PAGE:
29 July 2005

Continuous accounting

I worked for a couple of companies during their conversions of their accounting systems from paper-based to computer-based. In one of those I was the IT manager. I vividly remember talking about the conversion project with the executives. They'd listed "reduction in accounting personnel" as a reason to computerize their system, and I was anxious to disabuse them of this. I told them that their expectations would change, and as a result the number of accountants needed would not go down, and indeed might go up. And so it came to pass. Once they realized that they could get new kinds of information in a reasonably timely fashion, they started demanding it.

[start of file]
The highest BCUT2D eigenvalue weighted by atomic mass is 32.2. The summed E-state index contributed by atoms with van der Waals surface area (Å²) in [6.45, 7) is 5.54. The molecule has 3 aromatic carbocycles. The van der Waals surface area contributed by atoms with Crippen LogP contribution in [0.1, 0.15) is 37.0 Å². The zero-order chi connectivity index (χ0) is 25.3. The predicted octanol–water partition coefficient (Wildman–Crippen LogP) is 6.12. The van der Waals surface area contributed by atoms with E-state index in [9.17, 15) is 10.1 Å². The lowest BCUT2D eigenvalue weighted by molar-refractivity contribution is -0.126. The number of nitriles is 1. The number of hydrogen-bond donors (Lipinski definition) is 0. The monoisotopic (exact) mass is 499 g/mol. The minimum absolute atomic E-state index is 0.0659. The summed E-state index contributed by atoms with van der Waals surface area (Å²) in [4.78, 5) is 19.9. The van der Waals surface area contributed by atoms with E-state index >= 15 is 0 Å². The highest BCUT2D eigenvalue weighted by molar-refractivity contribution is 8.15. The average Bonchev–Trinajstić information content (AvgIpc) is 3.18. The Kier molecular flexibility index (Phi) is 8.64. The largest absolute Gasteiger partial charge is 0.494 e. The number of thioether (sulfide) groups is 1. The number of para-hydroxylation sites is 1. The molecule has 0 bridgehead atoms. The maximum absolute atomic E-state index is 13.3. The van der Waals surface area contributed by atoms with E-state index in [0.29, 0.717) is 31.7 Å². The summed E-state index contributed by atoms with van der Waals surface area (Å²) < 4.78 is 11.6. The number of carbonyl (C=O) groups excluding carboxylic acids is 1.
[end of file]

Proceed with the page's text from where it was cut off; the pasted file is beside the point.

But one aspect of accounting never made sense to me, at least not once things had been automated. Every accounting department I've ever worked with has a concept of a "monthly close". Now, this made sense with a manual system, where checks were written once a month, and there was a reconciliation to the bank statement, etc. But in today's world, where checks get written just-in-time and bank balances can be checked at any point, there seems to be no justification for the monthly close — companies should be able to show the state of their books at any given point in time.

Finally, decades later, the financial world is beginning to agree. But now that there's the Web available, I would go even further — I think that any publicly traded company's up-to-date books should be available to anyone online at any time. Better information should lead to better investing. And the kind of shenanigans I witnessed at one utility company, where they always deferred taking profits until just after rate hearings, would be much more difficult.

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